So, this is a doctrinal argument behind the same-sex couple blessings, which, in a nutshell, can be summarized as follows: since we are all sinners in the eyes of God, let us restrain ourselves from judging others. This position is also scriptural as in the Gospel of Luke 6: 38, it was commanded that the believers should judge not, lest the same yardstick they judge others be meted out to us.

The Nigerian Church supports the position of the Vatican, albeit it has promised to continue educating its congregation. There is a misstep in regarding Nigerian Catholics as if they are all the Bishops of Nigeria. The faithful are members of the Church but not its authorized speakers. It is the Bishops who articulate the position of the Vatican.

Admittedly, many Nigerian Catholics do not support same-sex blessings and have made their views known, citing the same Bible to justify their grandstanding. The faithful main point of contention is what Jesus Christ instructed about the sanctity of marriage between a man and a woman. They quote Him when he reminds the believers that from the beginning, God created a man and a woman, and He put them in the Eden Garden. They also add Jesus Christ had said what God has joined, let no man be put asunder.

Essentially, the two sides of the controversy do not see eye to eye in only one area: the correct interpretation of blessings. The Church says blessings are not a condonation of human sinful deeds but a prayer for conversion to God’s law.

Another area of dispute is whether the Church was succumbing to the European pressure to accept same-sex blessings as a first step to the issuance of sacraments for same-sex marriage. What is to stop them from receiving the sacrament of marriage if they are now blessed?

If that is not the whole story, the Church shot herself in the knee centuries ago when she parlayed Mary the Blessed almost equal to the Lord Christ Jesus. So, the exaltation of Mary the Blessed adds another fire to the turmoil of interpretations.

According to the Church, the believers should pray through Mary, the Blessed, because her cousin, Elizabeth, the mother of John the Baptist and herself being moved by the Holy Spirit had prophesied the whole world would call Mary, the blessed among the women. Perhaps the most evidence from the scripture that she is blessed is a prophecy of the Archangel Gabriel when He prophesied to her that God highly favours her, that she was blessed among women, and God was with her.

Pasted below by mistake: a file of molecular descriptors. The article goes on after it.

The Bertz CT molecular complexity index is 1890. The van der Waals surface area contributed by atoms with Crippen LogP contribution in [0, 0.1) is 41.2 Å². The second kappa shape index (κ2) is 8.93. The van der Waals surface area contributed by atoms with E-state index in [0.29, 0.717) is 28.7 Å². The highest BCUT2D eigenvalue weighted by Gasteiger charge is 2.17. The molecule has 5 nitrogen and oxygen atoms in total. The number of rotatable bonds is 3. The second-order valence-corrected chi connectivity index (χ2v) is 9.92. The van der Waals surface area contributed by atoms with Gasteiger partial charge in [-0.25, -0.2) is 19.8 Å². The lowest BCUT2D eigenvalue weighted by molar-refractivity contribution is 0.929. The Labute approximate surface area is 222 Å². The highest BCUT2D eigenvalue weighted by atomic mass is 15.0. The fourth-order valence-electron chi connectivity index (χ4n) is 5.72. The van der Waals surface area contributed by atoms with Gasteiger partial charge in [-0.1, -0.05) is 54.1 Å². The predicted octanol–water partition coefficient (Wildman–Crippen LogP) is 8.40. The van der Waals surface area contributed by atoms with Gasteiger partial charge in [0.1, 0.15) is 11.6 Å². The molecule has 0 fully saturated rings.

So, the faithful have a giant axe to grind because centuries after centuries, the Church had used the blessings of Mary to justify elevating her to stratospheric heights only below Christ Jesus, the Amen. So, now the Church is downgrading the value of the approval to include those who glorify disobedience as vexatious ammunition to salvation: That the Church is blessing them as humans without justifying their wicked deeds.

That is a tough act to follow for the faithful in a few days and months to come. The two diametrically opposite positions cannot be held together for long, and one must yield to the other. It is akin to serving wealth and God. It is impossible. Either mammon will prevail, or God will subdue wealth.

It isn’t easy to reconcile the two diametrically opposite positions in a few days. The Nigerian Church knows this, which explains why she urges patience and understanding.

Over the long haul, it is unclear how the two sides of the aisles will reconcile their understanding of the scripture. However, being in the ministry of reconciliation should breathe the spirit of consolation to all of them that one day they will settle their differences one way or another.

The author is a Development Administration specialist in Tanzania with over 30 years of practical experience, and has been penning down a number of articles in local printing and digital newspapers for some time now.